Friends – I had NO IDEA what was coming. No idea that people would actually read my stuff. No idea that I would land up joining (and loving!) a most wonderful Writer’s Guild. No idea that I would start writing for other online publications.

I had never had any ambitions to be a “writer” – and so this past year has been one long, constant surprise. It has amazed me how much I’ve enjoyed it: writing feels like talking to friends and turning thoughts about life over with them as if we were drinking coffee together. I love that: it reminds me of my favorite parts of ministry.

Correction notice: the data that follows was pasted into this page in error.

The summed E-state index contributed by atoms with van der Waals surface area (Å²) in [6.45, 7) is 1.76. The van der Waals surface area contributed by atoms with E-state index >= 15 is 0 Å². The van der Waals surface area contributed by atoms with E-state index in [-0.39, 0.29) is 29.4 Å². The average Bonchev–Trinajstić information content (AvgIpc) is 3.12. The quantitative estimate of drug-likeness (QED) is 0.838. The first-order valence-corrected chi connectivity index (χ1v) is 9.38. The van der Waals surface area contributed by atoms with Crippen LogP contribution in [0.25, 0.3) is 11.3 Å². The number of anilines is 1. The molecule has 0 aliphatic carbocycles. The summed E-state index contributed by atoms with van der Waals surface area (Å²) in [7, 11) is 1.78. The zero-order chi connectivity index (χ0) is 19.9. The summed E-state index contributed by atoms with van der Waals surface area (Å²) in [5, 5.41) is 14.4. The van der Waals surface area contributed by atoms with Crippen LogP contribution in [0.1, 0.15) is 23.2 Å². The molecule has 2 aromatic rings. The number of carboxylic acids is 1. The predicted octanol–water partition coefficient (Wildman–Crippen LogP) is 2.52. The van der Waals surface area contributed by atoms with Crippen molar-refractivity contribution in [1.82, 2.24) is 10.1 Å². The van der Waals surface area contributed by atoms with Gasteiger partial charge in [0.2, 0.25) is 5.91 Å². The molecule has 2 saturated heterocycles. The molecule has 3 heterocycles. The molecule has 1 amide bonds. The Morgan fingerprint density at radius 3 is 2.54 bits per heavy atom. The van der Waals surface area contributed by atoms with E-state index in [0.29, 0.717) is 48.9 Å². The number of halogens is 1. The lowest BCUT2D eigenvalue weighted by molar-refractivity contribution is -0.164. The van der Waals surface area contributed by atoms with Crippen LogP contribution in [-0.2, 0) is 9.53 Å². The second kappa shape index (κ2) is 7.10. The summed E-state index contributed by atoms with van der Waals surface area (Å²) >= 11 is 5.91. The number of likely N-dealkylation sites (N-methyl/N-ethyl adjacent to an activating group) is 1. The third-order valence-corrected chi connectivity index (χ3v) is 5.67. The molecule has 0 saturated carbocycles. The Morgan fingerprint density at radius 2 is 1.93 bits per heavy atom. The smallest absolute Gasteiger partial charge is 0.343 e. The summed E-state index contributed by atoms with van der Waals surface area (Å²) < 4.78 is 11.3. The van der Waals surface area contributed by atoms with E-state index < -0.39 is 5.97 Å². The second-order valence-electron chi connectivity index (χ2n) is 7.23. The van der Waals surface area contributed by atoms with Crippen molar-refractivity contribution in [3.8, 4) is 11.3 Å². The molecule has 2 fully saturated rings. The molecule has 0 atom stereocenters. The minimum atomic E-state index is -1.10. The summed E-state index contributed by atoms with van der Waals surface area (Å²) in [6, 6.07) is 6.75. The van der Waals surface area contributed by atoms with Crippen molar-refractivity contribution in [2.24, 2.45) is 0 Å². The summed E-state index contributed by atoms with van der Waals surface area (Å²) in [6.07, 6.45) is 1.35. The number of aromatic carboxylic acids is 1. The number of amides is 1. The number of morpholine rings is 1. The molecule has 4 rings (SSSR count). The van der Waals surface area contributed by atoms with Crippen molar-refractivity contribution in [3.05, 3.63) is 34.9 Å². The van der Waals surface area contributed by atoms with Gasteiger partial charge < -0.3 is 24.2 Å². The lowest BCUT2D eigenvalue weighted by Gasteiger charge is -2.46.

Also – I had no idea how many online friends I would meet, and that some of them would turn into real life friends. I had no idea that I would get letters from readers saying “thanks, that’s just what I needed today.” Every time I get an email like that, it still amazes me.

And happy birthday to my little blog 🙂 For its birthday, my awesome friend Corrie helped me give it a make-over. Cute, don’t you think?

So thank you, friends – for reading and encouraging me to keep writing. Thanks for sharing my posts and telling friends about it. Thanks for leaving comments. Thanks for making this little corner of the internet feel, to me, like an extension of my living room: a place for grace, caffeine and laughter.

I am so grateful for you all.